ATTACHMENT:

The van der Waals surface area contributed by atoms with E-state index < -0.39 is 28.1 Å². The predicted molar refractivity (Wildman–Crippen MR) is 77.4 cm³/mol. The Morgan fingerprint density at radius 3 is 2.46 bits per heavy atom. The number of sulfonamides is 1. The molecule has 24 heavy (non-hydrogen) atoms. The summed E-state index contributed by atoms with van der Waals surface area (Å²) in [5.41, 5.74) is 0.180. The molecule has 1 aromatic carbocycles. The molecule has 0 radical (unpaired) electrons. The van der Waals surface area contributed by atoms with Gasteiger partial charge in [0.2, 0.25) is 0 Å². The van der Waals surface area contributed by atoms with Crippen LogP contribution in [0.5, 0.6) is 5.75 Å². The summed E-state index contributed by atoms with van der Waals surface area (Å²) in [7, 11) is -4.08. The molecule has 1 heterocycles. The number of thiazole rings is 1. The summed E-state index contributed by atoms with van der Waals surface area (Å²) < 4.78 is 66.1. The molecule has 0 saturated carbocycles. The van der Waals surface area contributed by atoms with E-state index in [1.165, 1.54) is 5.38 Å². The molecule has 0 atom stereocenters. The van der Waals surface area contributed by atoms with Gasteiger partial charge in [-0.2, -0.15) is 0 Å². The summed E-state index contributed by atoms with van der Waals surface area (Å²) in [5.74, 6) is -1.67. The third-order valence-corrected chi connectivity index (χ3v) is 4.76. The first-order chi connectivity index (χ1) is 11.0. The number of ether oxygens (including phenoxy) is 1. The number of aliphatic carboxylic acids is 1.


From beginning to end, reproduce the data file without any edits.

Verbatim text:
The van der Waals surface area contributed by atoms with E-state index < -0.39 is 28.1 Å². The predicted molar refractivity (Wildman–Crippen MR) is 77.4 cm³/mol. The Morgan fingerprint density at radius 3 is 2.46 bits per heavy atom. The number of sulfonamides is 1. The molecule has 24 heavy (non-hydrogen) atoms. The summed E-state index contributed by atoms with van der Waals surface area (Å²) in [5.41, 5.74) is 0.180. The molecule has 1 aromatic carbocycles. The molecule has 0 radical (unpaired) electrons. The van der Waals surface area contributed by atoms with Gasteiger partial charge in [0.2, 0.25) is 0 Å². The van der Waals surface area contributed by atoms with Crippen LogP contribution in [0.5, 0.6) is 5.75 Å². The summed E-state index contributed by atoms with van der Waals surface area (Å²) in [7, 11) is -4.08. The molecule has 1 heterocycles. The number of thiazole rings is 1. The summed E-state index contributed by atoms with van der Waals surface area (Å²) < 4.78 is 66.1. The molecule has 0 saturated carbocycles. The van der Waals surface area contributed by atoms with E-state index in [1.165, 1.54) is 5.38 Å². The molecule has 0 atom stereocenters. The van der Waals surface area contributed by atoms with Gasteiger partial charge in [-0.2, -0.15) is 0 Å². The summed E-state index contributed by atoms with van der Waals surface area (Å²) in [5.74, 6) is -1.67. The third-order valence-corrected chi connectivity index (χ3v) is 4.76. The first-order chi connectivity index (χ1) is 11.0. The number of ether oxygens (including phenoxy) is 1. The number of aliphatic carboxylic acids is 1.